As Depression-era farmer Archie Whitman, actor Joseph Culp exists in a different era than most of the Mad Men cast. We talked with Culp about the challenges that come with playing Don Draper’s father.
Q: Since you’re in Season 1 but not Season 2, were you surprised to be back for Season 3?
A: A little bit. I was kind of wondering what they had in mind. It was a bit of a surprise. And a happy one.
Q: Did you know Archie was Don’s father from the beginning?
A: I did not learn who he was until I already had the part and we were getting ready to shoot. I knew that he was a Depression-era farmer and I did my best to exude that. And Laura Schiff, the casting director, was someone who’s known me many years…so I think she had an idea that I could bring in an interesting character for Archie.
Q: Does it take much time for the Depression era members of the cast to get into makeup and costume?
A: The thing that probably took the most time was the special-effects makeup that was done for the death scene at the end of Season 3. That was where the horse kicks [Archie] in the face. You only see probably a short cut of it, but it was fairly gruesome. They actually replicated what it would look like for a hoof to smash a guy’s face in. I was walking around the set in that makeup. Mouths hung agape. That took quite a while to put that makeup together.
Q: How did the costume and makeup artists prep you?
A: When I go see the prostitute my hair is a little more semi-groomed, because that’s before Dick was born and that’s more the twenties style. And then in the Depression era, there’s my sort of farmer’s cut. So my hair had to be cut consistently every few weeks, where they shortened the sides extremely and it’s a little longer on the top. I was walking around town half the time with this hairdo that would not be of my own choosing, but it was all for the good of the show. So there was always a haircut involved and always using lots of dirt on the skin, under the fingernails, to achieve that sort of earthy and bronzed effect that farmers had. And my big ol’ pair of coveralls, which seemed to almost play a featured role in every scene.
Q: Was that real dirt?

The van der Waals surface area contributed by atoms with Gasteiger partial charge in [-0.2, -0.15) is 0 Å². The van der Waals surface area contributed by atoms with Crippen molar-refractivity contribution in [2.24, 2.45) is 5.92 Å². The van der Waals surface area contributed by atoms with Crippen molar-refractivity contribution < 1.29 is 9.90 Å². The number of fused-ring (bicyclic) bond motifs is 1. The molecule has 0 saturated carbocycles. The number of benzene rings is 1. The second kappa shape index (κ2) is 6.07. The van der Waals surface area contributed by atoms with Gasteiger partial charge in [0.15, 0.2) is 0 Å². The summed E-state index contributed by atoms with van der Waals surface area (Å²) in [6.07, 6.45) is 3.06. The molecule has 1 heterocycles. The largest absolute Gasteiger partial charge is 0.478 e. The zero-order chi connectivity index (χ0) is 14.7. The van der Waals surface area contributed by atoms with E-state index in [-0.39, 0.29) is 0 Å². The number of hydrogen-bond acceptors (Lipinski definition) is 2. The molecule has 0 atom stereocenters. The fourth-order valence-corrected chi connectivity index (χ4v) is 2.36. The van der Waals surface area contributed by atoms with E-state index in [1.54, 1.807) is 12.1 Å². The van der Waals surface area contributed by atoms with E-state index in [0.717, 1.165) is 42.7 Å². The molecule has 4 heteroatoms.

A: We used something called Fuller’s earth, which is a very common makeup dirt. Frankly, I’m not sure what Fuller’s earth is made out of. I think it’s dirt, but you can use it on clothing, you can use it on skin, you can use it everywhere. I always insisted on getting black under the fingernails. No one can ever get that out if you work in the fields all day.
Q: Can you talk about the hallucination scene in Episode 7?
A: I love that scene, because it opens with a joke, and I was very excited when I saw that in the script. I said, “You’re finally letting me tell a joke.” The great thing is that Matt Weiner is always encouraging to go lighter at times with the character, even though it’s a pretty heavy character. That’s why I enjoyed the piece where he’s more like a hallucination. You get to see the frivolous side of Archie Whitman.
Q: You’re a filmmaker, producer, and writer, in addition to being an actor. What have you learned from working on Mad Men?
A: Well, one thing you learn as always with television is that you have to make strong choices in a short amount of time. You have to execute things in as efficient a manner as possible because you simply don’t have the time. You learn to try to do your best work in the moment and make educated choices. And Matt Weiner is a very, very talented man, and he’s very detailed. He really likes to oversee every detail of the show, particularly in the shooting. I would say I share that with him because when I make a film, my eye is always on detail. So I’d say it was reinforced by my work on Mad Men.